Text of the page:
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2  Degradation in Northern Africa: a multi-causal phenomena

               The timing, rate and direction of climate change is the cumulative result of natural variability, anthropogenic
               forcing and the resultant terrestrial-atmospheric feedbacks. Palaeoclimatological records indicate a strong
               relation between the Earth’s orbital parameters (Milankovitch cycles) and the planetary climate conditions
               (Pausata et al., 2020). Since the beginning of the Pleistocene 2.6 million years ago, there have been over 20
               ice ages driven by orbital changes, which have had significant effects on global climates extending to the
               equatorial regions  (Crucifix, 2012; Herbert et al., 2010). However, climate variations throughout history
               cannot be explained by Milankovitch cycles alone. The general conclusion of long-term ecological research
               shows that shifting regimes are always multi-causal (Foley et al., 2013) and the role of anthropogenic forcing
               in driving continental-scale changes to land cover may have been much more significant than previously
               understood (Boivin et al., 2016; Hoag & Svenning, 2017; Wright, 2017). The profound potential of humans
               to reduce vegetal biomass is not restricted to the post-industrial era, but rather dates back far into prehistory,
               a period some call the Palaeoanthropocene: ‘the time interval before the industrial revolution during which
               anthropogenic effects on landscape and environment can be recognized, but before the burning of fossil
               fuels produced a huge crescendo in anthropogenic effects’ (Foley et al., 2013). This hypothesis further claims
               humans  have  actively  and  interdependently  co-evolved  with  their  landscapes  in  the  form  of  ‘niche
               construction’ in which organisms’ trophic behaviours correspondingly shape the ecosystems they inhabit
               (Braje & Erlandson, 2013; Glikson, 2013; Thompson et al., 2021). Decoupling the interplay of human agency
               in shaping the environment is laden with uncertainty. This all begs the question: What is the ‘natural’ climate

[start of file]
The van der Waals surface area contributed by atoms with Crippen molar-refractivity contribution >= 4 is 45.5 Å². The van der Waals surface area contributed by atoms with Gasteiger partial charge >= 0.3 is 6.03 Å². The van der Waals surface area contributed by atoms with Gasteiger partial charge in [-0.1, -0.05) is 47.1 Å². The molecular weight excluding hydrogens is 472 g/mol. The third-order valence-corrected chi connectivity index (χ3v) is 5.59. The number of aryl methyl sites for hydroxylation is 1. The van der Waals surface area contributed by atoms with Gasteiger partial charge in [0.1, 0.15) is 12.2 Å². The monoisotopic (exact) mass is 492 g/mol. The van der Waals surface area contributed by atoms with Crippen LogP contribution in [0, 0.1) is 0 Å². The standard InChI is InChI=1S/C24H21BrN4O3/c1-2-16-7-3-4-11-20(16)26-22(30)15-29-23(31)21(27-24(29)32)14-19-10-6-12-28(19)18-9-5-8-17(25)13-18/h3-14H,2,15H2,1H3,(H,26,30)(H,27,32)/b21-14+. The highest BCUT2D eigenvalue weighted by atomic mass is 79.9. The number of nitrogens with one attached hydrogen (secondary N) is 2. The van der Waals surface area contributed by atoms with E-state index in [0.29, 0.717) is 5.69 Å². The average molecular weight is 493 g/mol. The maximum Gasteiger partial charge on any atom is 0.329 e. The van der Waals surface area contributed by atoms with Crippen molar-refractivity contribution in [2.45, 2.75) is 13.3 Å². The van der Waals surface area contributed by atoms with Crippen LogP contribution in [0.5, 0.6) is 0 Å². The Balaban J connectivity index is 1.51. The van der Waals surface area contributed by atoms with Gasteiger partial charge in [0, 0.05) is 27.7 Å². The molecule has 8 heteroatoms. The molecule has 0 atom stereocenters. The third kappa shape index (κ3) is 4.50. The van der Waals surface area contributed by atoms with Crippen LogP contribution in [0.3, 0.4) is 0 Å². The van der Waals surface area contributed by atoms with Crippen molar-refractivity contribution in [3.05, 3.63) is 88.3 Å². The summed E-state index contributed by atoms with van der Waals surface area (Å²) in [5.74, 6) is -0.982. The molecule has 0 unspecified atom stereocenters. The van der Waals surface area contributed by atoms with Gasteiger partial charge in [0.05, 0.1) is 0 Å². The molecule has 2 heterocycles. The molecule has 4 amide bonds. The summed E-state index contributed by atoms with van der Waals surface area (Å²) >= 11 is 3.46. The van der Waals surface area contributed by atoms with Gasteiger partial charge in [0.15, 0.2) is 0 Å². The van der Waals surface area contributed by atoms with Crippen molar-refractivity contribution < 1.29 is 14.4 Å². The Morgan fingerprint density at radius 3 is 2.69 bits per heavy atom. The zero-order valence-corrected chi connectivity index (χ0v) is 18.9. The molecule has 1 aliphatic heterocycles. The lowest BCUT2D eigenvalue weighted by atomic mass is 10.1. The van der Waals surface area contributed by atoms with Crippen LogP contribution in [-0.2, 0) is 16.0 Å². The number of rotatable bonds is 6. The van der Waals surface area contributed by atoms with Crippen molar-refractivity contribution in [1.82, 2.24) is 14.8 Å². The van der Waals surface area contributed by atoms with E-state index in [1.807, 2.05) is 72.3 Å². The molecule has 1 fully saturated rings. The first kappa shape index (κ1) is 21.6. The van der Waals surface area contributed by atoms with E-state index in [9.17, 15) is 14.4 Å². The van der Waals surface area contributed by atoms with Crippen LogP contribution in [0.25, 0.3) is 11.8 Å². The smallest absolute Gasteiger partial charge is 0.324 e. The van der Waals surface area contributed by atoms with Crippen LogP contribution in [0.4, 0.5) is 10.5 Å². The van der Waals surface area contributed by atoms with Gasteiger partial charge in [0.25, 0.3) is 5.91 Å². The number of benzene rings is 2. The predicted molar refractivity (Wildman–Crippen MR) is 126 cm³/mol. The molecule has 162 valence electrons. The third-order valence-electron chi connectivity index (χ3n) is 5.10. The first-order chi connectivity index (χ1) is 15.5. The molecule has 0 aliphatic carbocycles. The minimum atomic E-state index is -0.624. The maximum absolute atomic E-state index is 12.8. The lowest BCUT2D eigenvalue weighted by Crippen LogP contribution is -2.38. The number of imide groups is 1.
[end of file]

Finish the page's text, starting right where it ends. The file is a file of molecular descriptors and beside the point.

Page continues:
and what role does humanity play in shaping planetary functioning over longue-durée timescales?

               Socio  hydrological  interactions  in  the  form  of  land-use  change  touch  upon  all  green  water  variables  –
               terrestrial  precipitation,  evaporation  and  soil  moisture.  Land-use  change  alters  precipitation  patterns
               through the modification of the local land–atmosphere coupling and large-scale circulation patterns (Pitman
               et al., 2012; Runyan et al., 2012; Wang-Erlandsson et al., 2018). As for evaporation – agriculture and pasture
               expansions (now covering almost half Earth’s ice-free land area) has estimated effects of 2,000–3,000 km /yr
               decreases  and  800–2,600  km /yr  increases  in  evaporation  –  as  a  result  of  deforestation  and  irrigation,
               respectively  (Gordon  et  al.,  2005).  Soil  moisture  functions  as  the  interface  between  precipitation  and
               evaporation, which implies that changes in soil moisture retention and availability to plants could generate
               non-linear ecological, biogeochemical and atmospheric changes across scales (Wang-Erlandsson et al., 2022).

               In all efforts to restore or regenerate ecosystems we ought to be aware of the root causes and potentially
               amplifying feedbacks that lead the changing of landscapes and the inherit uncertainties therein. In this light,
               although regreening efforts can have desirable effects for climate mitigation and biodiversity, afforestation
               initiatives are still widely criticised. One major criticism that came from global analyses (e.g., Bastin et al.,
               2019) is that those new forests are planned on places which have always supported other ecosystems with
               their own functioning and biodiversity. This criticism emphasizes the necessity of conducting complementary
               historical analyses of changing ecosystems including the dynamics of their functioning and the degree of
               human  agency  in  inducing  regime  shifts.  Moreover,  restoration  action  must  assess  the  feasibility  of
               intentionally inducing ecological regime shifts and the associated (regional and global) impacts of doing so.

               2.1  Palaeoclimatological and geomorphological signs of degradation

               Degradation is defined in this report as the negative trend in land condition, including the loss of at least one
               of the following: biological productivity, ecological integrity, or value to humans (Olsson et al., 2019). Like
               many  other  deserts  on  Earth,  the  Sahara  (which  in  biofunctionality  includes  the  Sinai  Peninsula)  have
               witnessed much wetter conditions in the past. Natural variation in insolation, combined with various other
               mechanisms, gives rise to alternating arid and humid periods in North Africa, shifting approximately every

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